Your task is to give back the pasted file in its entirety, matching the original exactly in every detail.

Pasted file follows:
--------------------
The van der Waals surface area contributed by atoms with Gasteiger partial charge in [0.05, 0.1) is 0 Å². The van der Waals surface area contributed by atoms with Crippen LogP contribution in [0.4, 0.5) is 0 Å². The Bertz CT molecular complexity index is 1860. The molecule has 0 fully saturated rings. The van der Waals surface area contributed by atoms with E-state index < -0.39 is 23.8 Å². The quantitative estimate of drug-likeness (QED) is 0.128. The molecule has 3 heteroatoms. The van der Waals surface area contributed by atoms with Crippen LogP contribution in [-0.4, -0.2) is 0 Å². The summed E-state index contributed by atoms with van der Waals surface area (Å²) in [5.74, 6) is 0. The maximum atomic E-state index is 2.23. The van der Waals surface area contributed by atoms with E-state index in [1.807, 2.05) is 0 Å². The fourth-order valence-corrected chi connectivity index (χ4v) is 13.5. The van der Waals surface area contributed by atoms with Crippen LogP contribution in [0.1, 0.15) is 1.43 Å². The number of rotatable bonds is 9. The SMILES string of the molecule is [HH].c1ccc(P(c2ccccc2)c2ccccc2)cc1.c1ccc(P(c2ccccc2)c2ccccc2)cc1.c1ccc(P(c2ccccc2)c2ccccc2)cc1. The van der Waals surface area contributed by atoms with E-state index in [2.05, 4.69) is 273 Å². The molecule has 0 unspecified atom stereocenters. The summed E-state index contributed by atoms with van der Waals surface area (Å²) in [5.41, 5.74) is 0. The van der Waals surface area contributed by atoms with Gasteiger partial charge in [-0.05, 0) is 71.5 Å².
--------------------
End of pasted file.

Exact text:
The van der Waals surface area contributed by atoms with Gasteiger partial charge in [0.05, 0.1) is 0 Å². The van der Waals surface area contributed by atoms with Crippen LogP contribution in [0.4, 0.5) is 0 Å². The Bertz CT molecular complexity index is 1860. The molecule has 0 fully saturated rings. The van der Waals surface area contributed by atoms with E-state index < -0.39 is 23.8 Å². The quantitative estimate of drug-likeness (QED) is 0.128. The molecule has 3 heteroatoms. The van der Waals surface area contributed by atoms with Crippen LogP contribution in [-0.4, -0.2) is 0 Å². The summed E-state index contributed by atoms with van der Waals surface area (Å²) in [5.74, 6) is 0. The maximum atomic E-state index is 2.23. The van der Waals surface area contributed by atoms with E-state index in [1.807, 2.05) is 0 Å². The fourth-order valence-corrected chi connectivity index (χ4v) is 13.5. The van der Waals surface area contributed by atoms with Crippen LogP contribution in [0.1, 0.15) is 1.43 Å². The number of rotatable bonds is 9. The SMILES string of the molecule is [HH].c1ccc(P(c2ccccc2)c2ccccc2)cc1.c1ccc(P(c2ccccc2)c2ccccc2)cc1.c1ccc(P(c2ccccc2)c2ccccc2)cc1. The van der Waals surface area contributed by atoms with E-state index in [2.05, 4.69) is 273 Å². The molecule has 0 unspecified atom stereocenters. The summed E-state index contributed by atoms with van der Waals surface area (Å²) in [5.41, 5.74) is 0. The van der Waals surface area contributed by atoms with Gasteiger partial charge in [-0.05, 0) is 71.5 Å².